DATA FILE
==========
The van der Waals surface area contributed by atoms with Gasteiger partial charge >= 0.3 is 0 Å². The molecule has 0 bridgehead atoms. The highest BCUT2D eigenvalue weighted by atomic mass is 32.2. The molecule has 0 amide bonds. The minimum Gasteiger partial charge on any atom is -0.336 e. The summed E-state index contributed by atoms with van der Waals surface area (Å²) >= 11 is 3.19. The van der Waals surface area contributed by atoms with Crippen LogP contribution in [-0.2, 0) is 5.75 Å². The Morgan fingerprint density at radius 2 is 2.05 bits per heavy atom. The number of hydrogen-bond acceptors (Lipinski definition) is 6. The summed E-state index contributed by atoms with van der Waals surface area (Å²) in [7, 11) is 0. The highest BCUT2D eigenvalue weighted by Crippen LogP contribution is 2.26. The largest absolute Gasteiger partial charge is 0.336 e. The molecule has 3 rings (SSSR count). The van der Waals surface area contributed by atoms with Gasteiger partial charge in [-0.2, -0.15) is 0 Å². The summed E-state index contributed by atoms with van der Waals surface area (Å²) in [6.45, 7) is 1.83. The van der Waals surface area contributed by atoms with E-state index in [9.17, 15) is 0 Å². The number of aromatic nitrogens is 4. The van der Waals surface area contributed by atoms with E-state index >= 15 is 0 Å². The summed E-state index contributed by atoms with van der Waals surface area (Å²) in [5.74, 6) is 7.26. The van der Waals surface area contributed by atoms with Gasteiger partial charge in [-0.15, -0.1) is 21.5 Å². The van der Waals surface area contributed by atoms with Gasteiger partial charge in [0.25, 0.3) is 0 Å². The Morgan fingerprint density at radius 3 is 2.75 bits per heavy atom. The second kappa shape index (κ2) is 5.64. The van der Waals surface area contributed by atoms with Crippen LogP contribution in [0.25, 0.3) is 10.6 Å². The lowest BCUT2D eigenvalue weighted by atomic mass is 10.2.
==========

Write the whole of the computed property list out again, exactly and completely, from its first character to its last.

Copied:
The van der Waals surface area contributed by atoms with Gasteiger partial charge >= 0.3 is 0 Å². The molecule has 0 bridgehead atoms. The highest BCUT2D eigenvalue weighted by atomic mass is 32.2. The molecule has 0 amide bonds. The minimum Gasteiger partial charge on any atom is -0.336 e. The summed E-state index contributed by atoms with van der Waals surface area (Å²) >= 11 is 3.19. The van der Waals surface area contributed by atoms with Crippen LogP contribution in [-0.2, 0) is 5.75 Å². The Morgan fingerprint density at radius 2 is 2.05 bits per heavy atom. The number of hydrogen-bond acceptors (Lipinski definition) is 6. The summed E-state index contributed by atoms with van der Waals surface area (Å²) in [7, 11) is 0. The highest BCUT2D eigenvalue weighted by Crippen LogP contribution is 2.26. The largest absolute Gasteiger partial charge is 0.336 e. The molecule has 3 rings (SSSR count). The van der Waals surface area contributed by atoms with Gasteiger partial charge in [-0.2, -0.15) is 0 Å². The summed E-state index contributed by atoms with van der Waals surface area (Å²) in [6.45, 7) is 1.83. The van der Waals surface area contributed by atoms with E-state index in [9.17, 15) is 0 Å². The number of aromatic nitrogens is 4. The van der Waals surface area contributed by atoms with E-state index >= 15 is 0 Å². The summed E-state index contributed by atoms with van der Waals surface area (Å²) in [5.74, 6) is 7.26. The van der Waals surface area contributed by atoms with Gasteiger partial charge in [-0.15, -0.1) is 21.5 Å². The van der Waals surface area contributed by atoms with Gasteiger partial charge in [0.25, 0.3) is 0 Å². The Morgan fingerprint density at radius 3 is 2.75 bits per heavy atom. The second kappa shape index (κ2) is 5.64. The van der Waals surface area contributed by atoms with Crippen LogP contribution in [0.25, 0.3) is 10.6 Å². The lowest BCUT2D eigenvalue weighted by atomic mass is 10.2.